Harvey Pekar, the legendary writer known for his long-running autobiographical comic book, American Splendor, died today aged 70.
I can’t say I’ve read much by him but I have seen the 2003 American Splendor film, starring Paul Giamatti as Pekar, and I tremendously enjoyed it, particularly for the ending, which featured the real Pekar’s retirement party from his job as a file clerk in Cleveland, a town that can’t seem to stay away from getting shit on lately in regard to its pop culture stars.
Giamatti’s performance was phenomenal in that film, but the entire time I spent watching it, I got the feeling most of that performance was informed by the real Pekar every step of the way, with the crux of everything being the depiction of Pekar’s battle with cancer.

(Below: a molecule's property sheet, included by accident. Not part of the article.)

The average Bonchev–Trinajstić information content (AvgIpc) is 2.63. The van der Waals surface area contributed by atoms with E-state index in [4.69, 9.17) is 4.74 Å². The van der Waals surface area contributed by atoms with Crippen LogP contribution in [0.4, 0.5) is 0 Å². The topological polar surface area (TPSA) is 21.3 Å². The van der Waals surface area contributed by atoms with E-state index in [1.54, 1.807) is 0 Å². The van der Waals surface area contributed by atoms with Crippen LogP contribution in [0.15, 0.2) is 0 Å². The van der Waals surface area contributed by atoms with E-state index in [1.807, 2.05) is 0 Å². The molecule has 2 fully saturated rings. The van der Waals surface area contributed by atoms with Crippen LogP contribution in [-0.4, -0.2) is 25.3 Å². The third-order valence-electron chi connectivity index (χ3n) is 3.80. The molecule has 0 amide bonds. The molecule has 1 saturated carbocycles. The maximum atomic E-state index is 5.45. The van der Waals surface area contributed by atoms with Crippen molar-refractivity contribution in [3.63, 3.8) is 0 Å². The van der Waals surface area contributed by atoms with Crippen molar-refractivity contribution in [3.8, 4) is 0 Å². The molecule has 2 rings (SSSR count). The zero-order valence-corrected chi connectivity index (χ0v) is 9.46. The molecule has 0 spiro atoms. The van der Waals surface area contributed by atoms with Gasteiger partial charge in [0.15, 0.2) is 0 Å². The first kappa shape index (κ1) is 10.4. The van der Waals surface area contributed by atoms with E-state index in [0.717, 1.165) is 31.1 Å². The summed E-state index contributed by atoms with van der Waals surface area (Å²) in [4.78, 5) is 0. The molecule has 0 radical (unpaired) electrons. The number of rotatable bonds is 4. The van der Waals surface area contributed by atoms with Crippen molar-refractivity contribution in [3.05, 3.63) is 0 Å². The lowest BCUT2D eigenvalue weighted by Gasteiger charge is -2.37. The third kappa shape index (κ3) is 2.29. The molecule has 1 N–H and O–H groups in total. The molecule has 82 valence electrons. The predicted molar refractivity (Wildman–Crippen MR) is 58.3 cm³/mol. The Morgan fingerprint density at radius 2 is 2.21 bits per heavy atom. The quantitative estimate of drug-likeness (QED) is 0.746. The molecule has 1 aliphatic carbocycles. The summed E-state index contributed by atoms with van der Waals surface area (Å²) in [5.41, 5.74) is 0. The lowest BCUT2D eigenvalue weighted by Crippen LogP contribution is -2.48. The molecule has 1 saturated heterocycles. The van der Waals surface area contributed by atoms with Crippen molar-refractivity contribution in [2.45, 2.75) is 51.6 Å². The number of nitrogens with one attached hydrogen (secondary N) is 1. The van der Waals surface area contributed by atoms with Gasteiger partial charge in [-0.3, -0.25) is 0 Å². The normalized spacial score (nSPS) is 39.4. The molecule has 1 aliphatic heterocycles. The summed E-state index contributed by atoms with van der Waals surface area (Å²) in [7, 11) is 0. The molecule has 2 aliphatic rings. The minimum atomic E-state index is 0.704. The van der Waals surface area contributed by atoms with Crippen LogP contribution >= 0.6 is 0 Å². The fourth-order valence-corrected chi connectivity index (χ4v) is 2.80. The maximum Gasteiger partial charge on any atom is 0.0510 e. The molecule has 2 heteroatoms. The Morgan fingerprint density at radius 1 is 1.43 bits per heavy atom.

Pekar wrote candidly and at length about that health scare and got plenty of accolades for it. That brave depiction of his fight was very harrowing and he deserved all the recognition he got for it.
But enough from me. I don’t know the man’s work as well as Entertainment Weekly’s Ken Tucker does. Read his very nice article about Mr. Pekar and go ahead and check out the book that inspired the movie, American Splendor: The Life and Times of Harvey Pekar.
And, as always, the final word should come from the man himself. Here’s a nice clip of the ultimate fish out of water, Pekar, appearing on David Letterman’s NBC show back in the ’80s.